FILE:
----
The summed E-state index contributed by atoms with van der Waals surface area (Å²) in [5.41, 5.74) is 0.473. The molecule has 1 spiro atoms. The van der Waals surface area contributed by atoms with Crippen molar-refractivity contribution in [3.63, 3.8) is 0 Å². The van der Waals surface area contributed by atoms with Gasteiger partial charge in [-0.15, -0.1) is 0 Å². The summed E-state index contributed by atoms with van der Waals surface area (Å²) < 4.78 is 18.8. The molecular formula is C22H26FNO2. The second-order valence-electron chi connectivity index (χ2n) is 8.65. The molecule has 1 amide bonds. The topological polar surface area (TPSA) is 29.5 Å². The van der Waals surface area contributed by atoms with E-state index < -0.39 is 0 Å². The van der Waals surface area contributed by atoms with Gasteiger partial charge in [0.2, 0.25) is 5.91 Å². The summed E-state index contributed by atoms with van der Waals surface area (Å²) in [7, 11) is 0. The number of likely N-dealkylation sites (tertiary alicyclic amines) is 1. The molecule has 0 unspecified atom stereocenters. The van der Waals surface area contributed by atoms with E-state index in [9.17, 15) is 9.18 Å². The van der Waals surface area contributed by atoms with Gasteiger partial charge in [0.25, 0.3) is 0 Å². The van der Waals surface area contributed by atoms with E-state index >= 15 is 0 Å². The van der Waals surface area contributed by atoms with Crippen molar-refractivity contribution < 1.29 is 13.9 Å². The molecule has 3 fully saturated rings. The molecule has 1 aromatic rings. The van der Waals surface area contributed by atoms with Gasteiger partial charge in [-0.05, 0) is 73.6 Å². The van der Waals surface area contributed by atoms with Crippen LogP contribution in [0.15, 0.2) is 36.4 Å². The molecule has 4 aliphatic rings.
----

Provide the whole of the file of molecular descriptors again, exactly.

The summed E-state index contributed by atoms with van der Waals surface area (Å²) in [5.41, 5.74) is 0.473. The molecule has 1 spiro atoms. The van der Waals surface area contributed by atoms with Crippen molar-refractivity contribution in [3.63, 3.8) is 0 Å². The van der Waals surface area contributed by atoms with Gasteiger partial charge in [-0.15, -0.1) is 0 Å². The summed E-state index contributed by atoms with van der Waals surface area (Å²) < 4.78 is 18.8. The molecular formula is C22H26FNO2. The second-order valence-electron chi connectivity index (χ2n) is 8.65. The molecule has 1 amide bonds. The topological polar surface area (TPSA) is 29.5 Å². The van der Waals surface area contributed by atoms with E-state index < -0.39 is 0 Å². The van der Waals surface area contributed by atoms with Gasteiger partial charge in [0.2, 0.25) is 5.91 Å². The summed E-state index contributed by atoms with van der Waals surface area (Å²) in [7, 11) is 0. The number of likely N-dealkylation sites (tertiary alicyclic amines) is 1. The molecule has 0 unspecified atom stereocenters. The van der Waals surface area contributed by atoms with E-state index in [9.17, 15) is 9.18 Å². The van der Waals surface area contributed by atoms with Gasteiger partial charge in [0.25, 0.3) is 0 Å². The van der Waals surface area contributed by atoms with E-state index >= 15 is 0 Å². The van der Waals surface area contributed by atoms with Crippen molar-refractivity contribution < 1.29 is 13.9 Å². The molecule has 3 fully saturated rings. The molecule has 1 aromatic rings. The van der Waals surface area contributed by atoms with Gasteiger partial charge in [-0.05, 0) is 73.6 Å². The van der Waals surface area contributed by atoms with Crippen LogP contribution in [0.15, 0.2) is 36.4 Å². The molecule has 4 aliphatic rings.